Five Intriguing Ideas from 2016 Books

This blog focuses on one idea from one book each week, and so selecting just five from the 50 or so that I’ve published in 2016 is a challenge. But after looking through them all, I have to say that the ideas that I enjoyed the most from the books I read in 2016 describe the nature of artists, heroes, teachers, writers, and learners.

What artists do: The great poet Mary Oliver describes the nature of creative work in Upstream. She writes, “creative work requires a loyalty as complete as the loyalty of water to the force of gravity. A person trudging through the wilderness of creation who does not know this – who does not swallow this – is lost.  He who does not crave the roofless place eternity should stay at home” (28).

What heroes do: The word “hero” is not what would come to mind when you meet the protagonist in Richard Russo’s novel Everybody’s Fool. In fact, Chief of Police Douglas Raymer is a fellow who has more than his share of remorse, grief, aggravations, self-doubt, and regret.  However, Russo shows us how heroes can evolve and develop, despite the odds.

What teachers do: Sometimes we need to examine our goals. Many teachers believe that “covering” content is most important.  But is it?  Habits of the Creative Mind by Richard E. Miller and Ann Jurecic is based on the belief that “education, properly understood, is the process of cultivating creative and curious minds.” Our job is not to focus on content, but to help students create new habits of thinking.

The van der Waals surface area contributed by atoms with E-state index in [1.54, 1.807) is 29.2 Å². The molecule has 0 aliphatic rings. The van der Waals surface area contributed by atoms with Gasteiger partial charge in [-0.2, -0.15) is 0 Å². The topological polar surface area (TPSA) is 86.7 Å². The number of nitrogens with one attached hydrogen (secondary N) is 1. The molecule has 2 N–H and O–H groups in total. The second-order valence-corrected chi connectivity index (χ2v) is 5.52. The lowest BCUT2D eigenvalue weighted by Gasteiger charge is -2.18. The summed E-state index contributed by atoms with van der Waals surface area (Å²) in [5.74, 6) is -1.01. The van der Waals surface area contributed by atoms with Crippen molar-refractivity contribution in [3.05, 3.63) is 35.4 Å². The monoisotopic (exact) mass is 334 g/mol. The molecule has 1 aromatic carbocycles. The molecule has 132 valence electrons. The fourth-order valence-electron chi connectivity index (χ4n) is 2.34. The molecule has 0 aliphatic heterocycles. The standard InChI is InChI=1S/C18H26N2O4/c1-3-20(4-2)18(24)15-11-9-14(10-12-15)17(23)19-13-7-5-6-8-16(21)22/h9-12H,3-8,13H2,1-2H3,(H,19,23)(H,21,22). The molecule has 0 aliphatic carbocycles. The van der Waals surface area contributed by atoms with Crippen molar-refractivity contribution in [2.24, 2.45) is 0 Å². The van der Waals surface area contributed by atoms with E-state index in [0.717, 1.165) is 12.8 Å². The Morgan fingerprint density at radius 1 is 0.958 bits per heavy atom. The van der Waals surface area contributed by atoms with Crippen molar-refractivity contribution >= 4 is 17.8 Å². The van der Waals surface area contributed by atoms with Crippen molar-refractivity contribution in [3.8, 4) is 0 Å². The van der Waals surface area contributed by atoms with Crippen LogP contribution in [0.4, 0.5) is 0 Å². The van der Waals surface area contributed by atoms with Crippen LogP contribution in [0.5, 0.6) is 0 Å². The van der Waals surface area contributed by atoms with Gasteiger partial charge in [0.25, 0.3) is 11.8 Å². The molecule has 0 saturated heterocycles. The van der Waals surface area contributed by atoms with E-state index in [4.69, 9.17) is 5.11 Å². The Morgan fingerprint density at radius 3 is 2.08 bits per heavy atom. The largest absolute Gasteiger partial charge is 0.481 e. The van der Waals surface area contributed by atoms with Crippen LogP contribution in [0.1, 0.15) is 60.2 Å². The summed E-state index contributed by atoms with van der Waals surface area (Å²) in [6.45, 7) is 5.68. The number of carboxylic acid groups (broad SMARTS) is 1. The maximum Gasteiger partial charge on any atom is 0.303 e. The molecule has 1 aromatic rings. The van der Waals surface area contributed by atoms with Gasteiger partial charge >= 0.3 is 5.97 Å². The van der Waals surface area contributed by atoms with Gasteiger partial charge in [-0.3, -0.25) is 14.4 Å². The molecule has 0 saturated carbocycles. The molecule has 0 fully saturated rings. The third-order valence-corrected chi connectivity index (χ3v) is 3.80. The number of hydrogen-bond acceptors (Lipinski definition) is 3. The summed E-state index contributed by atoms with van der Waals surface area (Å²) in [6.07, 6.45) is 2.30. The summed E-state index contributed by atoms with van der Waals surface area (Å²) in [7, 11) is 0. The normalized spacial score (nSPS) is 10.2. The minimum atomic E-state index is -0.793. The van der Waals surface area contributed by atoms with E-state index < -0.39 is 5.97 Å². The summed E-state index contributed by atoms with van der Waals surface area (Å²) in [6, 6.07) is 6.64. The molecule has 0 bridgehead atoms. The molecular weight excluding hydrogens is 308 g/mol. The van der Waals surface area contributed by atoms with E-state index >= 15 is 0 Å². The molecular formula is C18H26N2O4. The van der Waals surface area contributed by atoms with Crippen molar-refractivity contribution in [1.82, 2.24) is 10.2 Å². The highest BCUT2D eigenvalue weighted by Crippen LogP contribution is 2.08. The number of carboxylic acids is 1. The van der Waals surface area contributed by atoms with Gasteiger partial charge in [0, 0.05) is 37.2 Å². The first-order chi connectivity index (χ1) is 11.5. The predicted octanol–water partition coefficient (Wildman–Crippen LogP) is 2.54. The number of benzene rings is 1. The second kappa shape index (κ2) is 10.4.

What writers do: When great writers retell each other’s stories, you get to compare their style, sense of humor, and all the individual traits that distinguish them.  That’s what makes the new series of novels that are based on Shakespeare’s plays so much fun. Margaret Atwood and Anne Tyler both show us what writers do to stories when they re-envision and rewrite them.

What learners do: As Sarah Rose Cavanagh describes in The Spark of Learning: Energizing the College Classroom with the Science of Emotion, learning involves emotions far more than many of us ever realized. While we’d like to think that we rely on reason, researchers now tell us that learning is both fueled and guided by emotions. Those who are interested in how learning works should know that emotions can support or suppress learning.

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